Thursday, May 24, 2007

Summer of Coders at BSDCan

BSDCan just wrapped up last week, and three Summer of Code students attended. We heard that Mathieu Prevot had a great time meeting other FreeBSD developers, and Adam Martin gave a talk about his 2006 SoC project on AutoFS. Ivan Voras, now participating in his third SoC and still going strong with the FreeBSD project, gave several talks. He was also kind enough to send us a report from the conference:

I gave two talks at the devsummit and one short talk at the conference. The first devsummit talk was about my Summer of Code project for last year, named "gvirstor". It's a storage virtualization layer ("GEOM class" in FreeBSD terminology) that allows users to create large virtual storage devices backed by limited amounts of physical storage. In concept, it it similar to virtual memory, only applied to storage devices. The practical use of gvirstor is to create a large device (for example, several TB in size) backed by a small number of hard drives (for example, 300 GB total size) then create a file system on it and mount it – adding more hard drives on demand as the physical space gets allocated. I talked mostly about the implementation of gvirstor and its interaction with the UFS file system. This triggered a discussion about the details of GEOM and the file system which was very instructive and I learned a lot from it.

My next talk was about my current Summer of Code project – the new FreeBSD installer. The project is still very much work in progress and I got to present its general architecture. It's a very important project for the FreeBSD community since the current installer (a console UI application) is a decade old and doesn't support many modern features present in FreeBSD. It's also full of little quirks that put people off of trying FreeBSD. The new installer will be an advanced utility with a graphical front-end and a configurable, reusable backend which is scriptable from remote hosts. I gave a shorter version of this talk at the BSDCan "Works in Progress" session in front of a much larger audience. Many people were interested in finstall's progress and gave useful suggestions.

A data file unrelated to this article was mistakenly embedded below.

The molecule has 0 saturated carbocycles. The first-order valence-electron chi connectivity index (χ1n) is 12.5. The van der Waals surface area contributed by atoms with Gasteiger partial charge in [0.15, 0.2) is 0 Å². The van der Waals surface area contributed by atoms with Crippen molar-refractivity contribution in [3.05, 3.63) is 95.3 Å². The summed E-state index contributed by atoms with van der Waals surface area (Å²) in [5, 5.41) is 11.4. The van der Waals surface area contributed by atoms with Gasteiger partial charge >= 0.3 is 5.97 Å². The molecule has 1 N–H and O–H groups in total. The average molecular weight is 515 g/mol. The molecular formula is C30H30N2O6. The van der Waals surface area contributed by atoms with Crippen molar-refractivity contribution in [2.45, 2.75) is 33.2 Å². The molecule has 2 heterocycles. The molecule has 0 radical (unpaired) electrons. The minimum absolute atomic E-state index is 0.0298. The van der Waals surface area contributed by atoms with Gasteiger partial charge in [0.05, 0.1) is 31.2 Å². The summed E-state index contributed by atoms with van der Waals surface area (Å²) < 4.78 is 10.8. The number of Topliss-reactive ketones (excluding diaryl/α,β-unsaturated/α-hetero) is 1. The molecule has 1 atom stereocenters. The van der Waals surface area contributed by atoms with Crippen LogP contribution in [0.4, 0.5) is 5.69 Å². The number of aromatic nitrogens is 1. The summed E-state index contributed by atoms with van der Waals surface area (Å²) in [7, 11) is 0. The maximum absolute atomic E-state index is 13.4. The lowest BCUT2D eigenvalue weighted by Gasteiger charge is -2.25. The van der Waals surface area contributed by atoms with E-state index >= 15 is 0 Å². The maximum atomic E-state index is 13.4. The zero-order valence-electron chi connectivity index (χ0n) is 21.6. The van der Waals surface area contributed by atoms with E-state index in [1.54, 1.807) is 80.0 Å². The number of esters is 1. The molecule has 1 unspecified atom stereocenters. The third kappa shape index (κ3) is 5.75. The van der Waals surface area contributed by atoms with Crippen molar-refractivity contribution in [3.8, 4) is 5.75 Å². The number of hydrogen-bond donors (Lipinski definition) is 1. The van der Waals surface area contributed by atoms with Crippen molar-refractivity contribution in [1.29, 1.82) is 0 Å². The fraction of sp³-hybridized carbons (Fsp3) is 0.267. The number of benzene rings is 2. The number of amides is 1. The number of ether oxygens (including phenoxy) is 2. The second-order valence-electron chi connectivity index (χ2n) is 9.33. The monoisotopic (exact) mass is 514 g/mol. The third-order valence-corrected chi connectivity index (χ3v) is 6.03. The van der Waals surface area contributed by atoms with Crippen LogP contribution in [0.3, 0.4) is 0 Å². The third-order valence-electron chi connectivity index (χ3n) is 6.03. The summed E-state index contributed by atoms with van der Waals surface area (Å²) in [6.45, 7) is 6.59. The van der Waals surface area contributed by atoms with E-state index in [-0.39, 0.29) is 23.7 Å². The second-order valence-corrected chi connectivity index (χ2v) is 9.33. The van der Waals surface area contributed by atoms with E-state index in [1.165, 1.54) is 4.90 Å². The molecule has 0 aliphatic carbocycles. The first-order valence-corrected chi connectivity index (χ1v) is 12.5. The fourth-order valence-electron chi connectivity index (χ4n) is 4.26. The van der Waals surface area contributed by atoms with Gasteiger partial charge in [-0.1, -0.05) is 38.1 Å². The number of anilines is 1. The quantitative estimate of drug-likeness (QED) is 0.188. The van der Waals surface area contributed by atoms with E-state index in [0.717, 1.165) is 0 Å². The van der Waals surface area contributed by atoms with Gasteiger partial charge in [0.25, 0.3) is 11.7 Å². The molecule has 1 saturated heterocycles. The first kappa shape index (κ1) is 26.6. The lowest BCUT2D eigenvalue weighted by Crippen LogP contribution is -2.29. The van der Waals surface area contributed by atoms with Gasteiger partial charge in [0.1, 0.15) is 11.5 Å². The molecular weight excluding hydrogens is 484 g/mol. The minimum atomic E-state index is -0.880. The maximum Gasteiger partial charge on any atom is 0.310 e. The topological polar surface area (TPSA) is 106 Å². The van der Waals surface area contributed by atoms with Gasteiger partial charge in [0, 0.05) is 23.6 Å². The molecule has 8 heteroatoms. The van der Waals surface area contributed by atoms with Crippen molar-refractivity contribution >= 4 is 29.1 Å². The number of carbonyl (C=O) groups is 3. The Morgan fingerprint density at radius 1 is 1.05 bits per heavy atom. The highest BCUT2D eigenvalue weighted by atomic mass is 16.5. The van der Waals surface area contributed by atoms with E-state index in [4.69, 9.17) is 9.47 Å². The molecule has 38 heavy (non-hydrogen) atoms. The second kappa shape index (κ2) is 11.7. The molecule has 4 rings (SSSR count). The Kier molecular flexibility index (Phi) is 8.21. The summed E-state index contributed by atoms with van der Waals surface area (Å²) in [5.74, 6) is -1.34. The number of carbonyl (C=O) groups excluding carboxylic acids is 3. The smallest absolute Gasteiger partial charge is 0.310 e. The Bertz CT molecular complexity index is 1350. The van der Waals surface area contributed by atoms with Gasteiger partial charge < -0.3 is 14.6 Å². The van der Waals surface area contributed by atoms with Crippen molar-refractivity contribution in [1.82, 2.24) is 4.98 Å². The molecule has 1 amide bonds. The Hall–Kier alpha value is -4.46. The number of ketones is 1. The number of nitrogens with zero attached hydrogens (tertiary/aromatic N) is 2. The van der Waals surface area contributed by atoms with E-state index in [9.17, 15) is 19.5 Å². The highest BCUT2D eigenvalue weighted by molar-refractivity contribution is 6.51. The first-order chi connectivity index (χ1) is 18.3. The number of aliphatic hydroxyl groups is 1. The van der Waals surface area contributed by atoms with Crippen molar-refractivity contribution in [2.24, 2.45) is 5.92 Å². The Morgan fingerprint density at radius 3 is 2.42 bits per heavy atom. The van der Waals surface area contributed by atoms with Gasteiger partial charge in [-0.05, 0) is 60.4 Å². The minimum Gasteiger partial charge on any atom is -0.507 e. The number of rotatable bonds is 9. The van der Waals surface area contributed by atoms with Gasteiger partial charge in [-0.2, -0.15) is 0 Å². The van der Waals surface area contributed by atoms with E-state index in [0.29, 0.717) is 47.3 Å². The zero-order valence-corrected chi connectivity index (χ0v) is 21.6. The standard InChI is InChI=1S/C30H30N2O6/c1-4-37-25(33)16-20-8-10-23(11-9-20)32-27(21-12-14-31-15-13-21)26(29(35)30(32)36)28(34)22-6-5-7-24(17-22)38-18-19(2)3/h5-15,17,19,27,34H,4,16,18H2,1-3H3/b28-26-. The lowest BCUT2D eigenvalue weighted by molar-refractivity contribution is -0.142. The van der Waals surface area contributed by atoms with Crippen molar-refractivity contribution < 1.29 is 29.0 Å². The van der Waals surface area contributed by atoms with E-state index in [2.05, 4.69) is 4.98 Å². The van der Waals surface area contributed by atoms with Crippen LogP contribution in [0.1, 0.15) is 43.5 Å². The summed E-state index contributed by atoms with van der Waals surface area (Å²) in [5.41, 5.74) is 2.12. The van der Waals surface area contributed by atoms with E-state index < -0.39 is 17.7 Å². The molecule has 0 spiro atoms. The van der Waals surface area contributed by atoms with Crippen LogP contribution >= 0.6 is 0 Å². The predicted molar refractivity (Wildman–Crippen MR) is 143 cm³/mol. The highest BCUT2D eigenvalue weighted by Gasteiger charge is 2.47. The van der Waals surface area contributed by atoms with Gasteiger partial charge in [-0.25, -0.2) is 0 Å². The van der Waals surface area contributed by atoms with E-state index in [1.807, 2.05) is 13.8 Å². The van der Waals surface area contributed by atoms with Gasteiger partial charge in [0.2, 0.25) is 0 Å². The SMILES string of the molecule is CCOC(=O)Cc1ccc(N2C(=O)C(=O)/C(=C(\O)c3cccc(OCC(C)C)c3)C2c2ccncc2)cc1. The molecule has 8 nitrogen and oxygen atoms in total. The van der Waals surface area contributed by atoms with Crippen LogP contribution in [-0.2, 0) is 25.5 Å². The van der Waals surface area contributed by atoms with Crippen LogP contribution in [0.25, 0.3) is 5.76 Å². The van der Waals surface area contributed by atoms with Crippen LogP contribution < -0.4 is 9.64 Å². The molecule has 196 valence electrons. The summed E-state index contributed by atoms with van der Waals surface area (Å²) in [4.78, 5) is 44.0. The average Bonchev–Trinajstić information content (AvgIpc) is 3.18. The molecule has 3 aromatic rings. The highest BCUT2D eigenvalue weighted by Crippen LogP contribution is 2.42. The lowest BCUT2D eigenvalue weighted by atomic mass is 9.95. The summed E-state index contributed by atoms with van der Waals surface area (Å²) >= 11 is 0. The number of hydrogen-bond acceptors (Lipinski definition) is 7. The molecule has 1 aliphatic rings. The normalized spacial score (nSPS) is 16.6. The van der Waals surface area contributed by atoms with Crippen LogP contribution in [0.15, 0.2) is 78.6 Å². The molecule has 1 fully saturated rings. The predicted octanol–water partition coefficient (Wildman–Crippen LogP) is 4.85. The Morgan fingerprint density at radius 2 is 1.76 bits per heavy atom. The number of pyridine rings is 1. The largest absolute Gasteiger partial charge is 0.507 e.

I'd like to thank the FreeBSD Foundation and Google for sponsoring my trip and making much of the progress possible!

We'd love to hear from any other students who have been presenting their work at technical conferences. What was the experience like? Did you get useful feedback from the audience? Let us know!

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